Henderson Farms is a business that springs directly from the old farm tradition of making jams and jellies throughout the year as fruits come into season.
The family farmhouse on Wolfe Island is where Robert Henderson makes all of his products in small batches, and although he uses stainless steel and modern sterilizations techniques in the process of making his award winning products, not much else is different than the way jam and jelly was made on the farm by his mother. In fact, until quite recently his mother did all the jarring for the company.
While the fresh figs and Seville oranges in some Henderson products are not produced on Wolfe Island, other ingredients are still grown on the family farm, just as they were when the company started up in the late 1980’s. “We started out doing organic gardening on the farm, got into jams and jellies to use up leftover fruit, and the jam business took over,” is how Robert Henderson describes how the business developed.
Oh, and there was, and is, a lot of work involved as well. The rhubarb patch at Henderson Farms is a 1/4 of an acre in size, which is a lot of rhubarb, and the rhubarb must be picked, cleaned, cut up and cooked or frozen immediately to be made into Rhubarb Fig Marmalade or Strawberry Rhubarb jam. Not only are the products all made by hand in small batches, but new products are introduced annually to keep the business moving forward and provide a challenge as well.
“It is not just a matter of making something new, it has to be good. That takes trial and error,” said Robert. The newest products on the list are Pear and Raspberry jam, and Garlic Scape Jelly, joining such perennial favourites such as Ginger, Wild blueberry, and Strawberry Jam; Apricot Jalapeno, Lime, Mint, and Wild Dandelion Wine Jelly; and Orange and Lemon and Seville Orange Marmalade.
Then there is the matter of sales. Henderson farms maintains a stall in the Kingston market, here they sell baked goods, cut flowers in the summer and other farm products in addition to jams and jellies. Two years ago, Robert starting making Dairy-free Sorbets forsale at the market in the summertime. They also participate in some small and some very large craft and other shows throughout the province, as well as selling in fine food stores in Ontario and Quebec.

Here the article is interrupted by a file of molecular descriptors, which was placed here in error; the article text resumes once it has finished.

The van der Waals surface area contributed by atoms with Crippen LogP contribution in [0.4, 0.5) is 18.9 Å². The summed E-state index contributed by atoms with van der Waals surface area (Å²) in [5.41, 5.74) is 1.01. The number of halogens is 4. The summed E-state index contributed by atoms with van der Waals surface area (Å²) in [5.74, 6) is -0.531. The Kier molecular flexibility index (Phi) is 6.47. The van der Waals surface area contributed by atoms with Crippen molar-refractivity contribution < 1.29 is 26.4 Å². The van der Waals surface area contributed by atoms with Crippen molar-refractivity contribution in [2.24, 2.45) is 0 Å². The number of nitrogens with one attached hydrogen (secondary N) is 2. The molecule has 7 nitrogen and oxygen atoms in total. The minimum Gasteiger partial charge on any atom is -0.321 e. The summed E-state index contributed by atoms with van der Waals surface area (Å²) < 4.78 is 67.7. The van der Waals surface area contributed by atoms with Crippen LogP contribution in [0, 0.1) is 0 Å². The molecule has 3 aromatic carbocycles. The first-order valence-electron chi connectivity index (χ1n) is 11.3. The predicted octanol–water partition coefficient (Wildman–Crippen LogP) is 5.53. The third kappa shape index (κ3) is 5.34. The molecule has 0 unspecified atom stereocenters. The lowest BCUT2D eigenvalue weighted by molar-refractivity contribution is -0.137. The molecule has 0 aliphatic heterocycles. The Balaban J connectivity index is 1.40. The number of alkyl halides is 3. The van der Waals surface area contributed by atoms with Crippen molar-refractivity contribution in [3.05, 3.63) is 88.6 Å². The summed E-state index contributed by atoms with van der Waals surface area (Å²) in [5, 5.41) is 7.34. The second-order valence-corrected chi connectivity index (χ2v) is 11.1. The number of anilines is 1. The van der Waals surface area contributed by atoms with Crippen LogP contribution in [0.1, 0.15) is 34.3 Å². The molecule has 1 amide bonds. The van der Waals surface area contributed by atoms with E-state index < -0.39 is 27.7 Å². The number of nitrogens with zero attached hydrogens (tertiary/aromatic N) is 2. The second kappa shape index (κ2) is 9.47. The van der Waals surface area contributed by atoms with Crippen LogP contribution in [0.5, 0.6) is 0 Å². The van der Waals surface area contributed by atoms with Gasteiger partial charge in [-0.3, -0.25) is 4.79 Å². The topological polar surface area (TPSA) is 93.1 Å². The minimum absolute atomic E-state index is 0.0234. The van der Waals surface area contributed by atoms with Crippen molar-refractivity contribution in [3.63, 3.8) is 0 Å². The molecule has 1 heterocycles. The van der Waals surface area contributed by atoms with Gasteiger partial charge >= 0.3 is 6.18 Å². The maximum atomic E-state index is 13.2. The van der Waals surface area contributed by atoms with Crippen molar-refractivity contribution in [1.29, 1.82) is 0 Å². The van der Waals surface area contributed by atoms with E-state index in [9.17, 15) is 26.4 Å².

Although the business has grown over the years, it is still very much a family run operation. Robert’s brother works with him full time, his sister on a part-time basis, and his mother is still involved, and even elements such as the design of the labels is done by a cousin, who it turns out is a graphic designer.
In fact, it’s been 20 years since the labels were designed, which is hard to believe because they still have a contemporary feel, and the effect was instant and long lasting. “As soon as we put the new labels on the jars, our sales doubled, and we haven’t looked back,” said Robert. Plans are coming together for Afternoon Teas this summer on the farm in Wolfe Island, as an additional part of the business.
Even with the track record of Henderson Jams and Jellies and legions of customers from across the Province and beyond, it is always necessary to move forward, introduce new products and new ways of marketing, and Frontenac CFDC has helped along the way with advice and loans. “The CFDC has helped with a loan when I re-did the kitchen a few years ago, and I have participated in workshops as well. They’ve been very helpful,” Robert said.
Article by Jeff Green, The Frontenac News
Frontenac CFDC is a non-profit organization offering free business advice and commercial financing to entrepreneurs and those looking to start a business in the Frontenacs and supports community based projects. Click for information.